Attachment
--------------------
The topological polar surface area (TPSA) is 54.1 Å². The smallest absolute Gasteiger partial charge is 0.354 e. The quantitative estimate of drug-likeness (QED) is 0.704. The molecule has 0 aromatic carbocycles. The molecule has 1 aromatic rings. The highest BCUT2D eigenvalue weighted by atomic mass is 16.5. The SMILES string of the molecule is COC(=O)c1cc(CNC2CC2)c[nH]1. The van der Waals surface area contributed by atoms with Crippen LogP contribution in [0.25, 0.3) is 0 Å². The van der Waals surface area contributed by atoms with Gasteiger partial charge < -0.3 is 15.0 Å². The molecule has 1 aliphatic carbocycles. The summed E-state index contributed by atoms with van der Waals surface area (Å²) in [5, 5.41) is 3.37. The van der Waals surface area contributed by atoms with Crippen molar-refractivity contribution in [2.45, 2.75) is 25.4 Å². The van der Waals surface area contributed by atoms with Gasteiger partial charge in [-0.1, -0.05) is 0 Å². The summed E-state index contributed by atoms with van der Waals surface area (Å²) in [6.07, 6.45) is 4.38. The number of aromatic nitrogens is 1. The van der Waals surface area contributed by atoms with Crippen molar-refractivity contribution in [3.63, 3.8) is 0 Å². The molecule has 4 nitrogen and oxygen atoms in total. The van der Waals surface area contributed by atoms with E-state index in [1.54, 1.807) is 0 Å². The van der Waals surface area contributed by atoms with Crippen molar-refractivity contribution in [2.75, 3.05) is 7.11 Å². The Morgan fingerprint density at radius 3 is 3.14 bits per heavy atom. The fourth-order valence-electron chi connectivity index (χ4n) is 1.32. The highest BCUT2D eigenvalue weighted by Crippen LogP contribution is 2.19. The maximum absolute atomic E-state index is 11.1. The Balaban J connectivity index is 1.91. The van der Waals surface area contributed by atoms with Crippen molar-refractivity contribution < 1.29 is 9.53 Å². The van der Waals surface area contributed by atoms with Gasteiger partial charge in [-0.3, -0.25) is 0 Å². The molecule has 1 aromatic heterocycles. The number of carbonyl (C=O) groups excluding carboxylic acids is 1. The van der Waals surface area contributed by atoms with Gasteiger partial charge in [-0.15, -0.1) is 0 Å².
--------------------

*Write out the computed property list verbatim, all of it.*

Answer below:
The topological polar surface area (TPSA) is 54.1 Å². The smallest absolute Gasteiger partial charge is 0.354 e. The quantitative estimate of drug-likeness (QED) is 0.704. The molecule has 0 aromatic carbocycles. The molecule has 1 aromatic rings. The highest BCUT2D eigenvalue weighted by atomic mass is 16.5. The SMILES string of the molecule is COC(=O)c1cc(CNC2CC2)c[nH]1. The van der Waals surface area contributed by atoms with Crippen LogP contribution in [0.25, 0.3) is 0 Å². The van der Waals surface area contributed by atoms with Gasteiger partial charge < -0.3 is 15.0 Å². The molecule has 1 aliphatic carbocycles. The summed E-state index contributed by atoms with van der Waals surface area (Å²) in [5, 5.41) is 3.37. The van der Waals surface area contributed by atoms with Crippen molar-refractivity contribution in [2.45, 2.75) is 25.4 Å². The van der Waals surface area contributed by atoms with Gasteiger partial charge in [-0.1, -0.05) is 0 Å². The summed E-state index contributed by atoms with van der Waals surface area (Å²) in [6.07, 6.45) is 4.38. The number of aromatic nitrogens is 1. The van der Waals surface area contributed by atoms with Crippen molar-refractivity contribution in [3.63, 3.8) is 0 Å². The molecule has 4 nitrogen and oxygen atoms in total. The van der Waals surface area contributed by atoms with E-state index in [1.54, 1.807) is 0 Å². The van der Waals surface area contributed by atoms with Crippen molar-refractivity contribution in [2.75, 3.05) is 7.11 Å². The Morgan fingerprint density at radius 3 is 3.14 bits per heavy atom. The fourth-order valence-electron chi connectivity index (χ4n) is 1.32. The highest BCUT2D eigenvalue weighted by Crippen LogP contribution is 2.19. The maximum absolute atomic E-state index is 11.1. The Balaban J connectivity index is 1.91. The van der Waals surface area contributed by atoms with Crippen molar-refractivity contribution < 1.29 is 9.53 Å². The van der Waals surface area contributed by atoms with Gasteiger partial charge in [-0.3, -0.25) is 0 Å². The molecule has 1 aromatic heterocycles. The number of carbonyl (C=O) groups excluding carboxylic acids is 1. The van der Waals surface area contributed by atoms with Gasteiger partial charge in [-0.15, -0.1) is 0 Å².